With a couple of pieces of wood and some wire, Marcus Sutliff can talk with astronauts in the International Space Station.
“If only they would slow down just a bit,” Sutliff said while setting up his antennae and radio. “You can talk to anyone with a radio.”
The Edmond Amateur Radio Society gathered Saturday to showcase amateur radio at Oak Cliff Fire Station as part of amateur radio field day and to educate anyone interested in the life of a “radio ham.”
Charles “Dick” Rouse, or KE5TGZ as he's known by his radio call sign, has been president of the society for the past four years.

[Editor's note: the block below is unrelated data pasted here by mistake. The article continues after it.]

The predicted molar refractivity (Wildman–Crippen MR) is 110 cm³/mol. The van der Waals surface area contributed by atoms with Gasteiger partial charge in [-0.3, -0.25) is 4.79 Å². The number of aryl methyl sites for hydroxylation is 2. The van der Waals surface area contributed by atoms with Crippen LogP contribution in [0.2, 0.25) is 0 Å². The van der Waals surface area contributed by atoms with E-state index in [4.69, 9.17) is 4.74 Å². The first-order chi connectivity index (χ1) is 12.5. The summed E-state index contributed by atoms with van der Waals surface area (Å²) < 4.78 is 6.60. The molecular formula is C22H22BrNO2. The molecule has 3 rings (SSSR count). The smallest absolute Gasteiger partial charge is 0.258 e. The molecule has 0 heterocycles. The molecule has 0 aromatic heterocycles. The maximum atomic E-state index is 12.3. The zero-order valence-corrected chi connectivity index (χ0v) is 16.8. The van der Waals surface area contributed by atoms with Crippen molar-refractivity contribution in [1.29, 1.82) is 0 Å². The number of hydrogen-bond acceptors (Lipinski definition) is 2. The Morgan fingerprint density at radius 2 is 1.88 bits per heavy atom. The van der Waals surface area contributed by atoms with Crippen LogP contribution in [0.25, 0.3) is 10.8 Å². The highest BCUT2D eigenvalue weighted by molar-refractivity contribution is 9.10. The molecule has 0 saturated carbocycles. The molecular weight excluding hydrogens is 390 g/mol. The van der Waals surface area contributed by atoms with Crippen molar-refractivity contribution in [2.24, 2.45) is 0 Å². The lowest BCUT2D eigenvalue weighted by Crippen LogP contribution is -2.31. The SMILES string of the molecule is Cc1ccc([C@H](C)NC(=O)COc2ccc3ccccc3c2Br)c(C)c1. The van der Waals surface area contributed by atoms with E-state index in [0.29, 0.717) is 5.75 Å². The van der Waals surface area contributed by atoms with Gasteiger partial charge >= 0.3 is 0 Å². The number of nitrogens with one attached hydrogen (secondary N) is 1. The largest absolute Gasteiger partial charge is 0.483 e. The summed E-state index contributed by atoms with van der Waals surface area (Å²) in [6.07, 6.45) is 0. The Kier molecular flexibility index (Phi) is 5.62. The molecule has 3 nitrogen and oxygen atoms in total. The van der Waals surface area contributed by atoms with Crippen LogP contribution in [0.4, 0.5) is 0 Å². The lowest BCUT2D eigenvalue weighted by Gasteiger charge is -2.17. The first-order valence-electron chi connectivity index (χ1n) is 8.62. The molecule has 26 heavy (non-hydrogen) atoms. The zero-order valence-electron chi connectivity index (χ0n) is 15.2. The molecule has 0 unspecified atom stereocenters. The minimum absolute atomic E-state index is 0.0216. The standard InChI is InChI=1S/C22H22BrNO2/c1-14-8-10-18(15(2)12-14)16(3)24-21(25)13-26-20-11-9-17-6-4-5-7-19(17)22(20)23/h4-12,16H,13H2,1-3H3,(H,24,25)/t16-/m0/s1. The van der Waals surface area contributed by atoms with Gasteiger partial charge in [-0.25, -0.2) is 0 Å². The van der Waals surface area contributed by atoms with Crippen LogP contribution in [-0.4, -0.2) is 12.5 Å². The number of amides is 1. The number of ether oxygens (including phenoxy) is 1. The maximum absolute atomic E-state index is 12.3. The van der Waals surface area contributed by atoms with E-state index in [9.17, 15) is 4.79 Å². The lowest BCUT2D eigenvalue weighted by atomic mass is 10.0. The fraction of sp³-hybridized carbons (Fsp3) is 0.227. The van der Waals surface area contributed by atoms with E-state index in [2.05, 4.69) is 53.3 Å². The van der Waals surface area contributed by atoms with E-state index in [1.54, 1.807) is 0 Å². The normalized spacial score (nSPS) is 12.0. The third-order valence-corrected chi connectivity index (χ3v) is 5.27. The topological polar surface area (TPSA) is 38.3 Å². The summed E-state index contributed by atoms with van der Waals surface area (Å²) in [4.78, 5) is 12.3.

Rouse said he's seen the group swell to more than 100 members.
For guys who hardly ever see each other in person, Rouse said the sense of camaraderie is pretty amazing.
“We all talk every night,” Rouse said. “This is an amazing community. It's all about good old-fashioned communication.”
Saturday was also a competition with other societies across the country to see who could connect with as many other ham radio users in a 24-hour period. Radios whirred loudly as operators scrolled back and forth on the dial searching for the next frequency that could connect them to a new voice.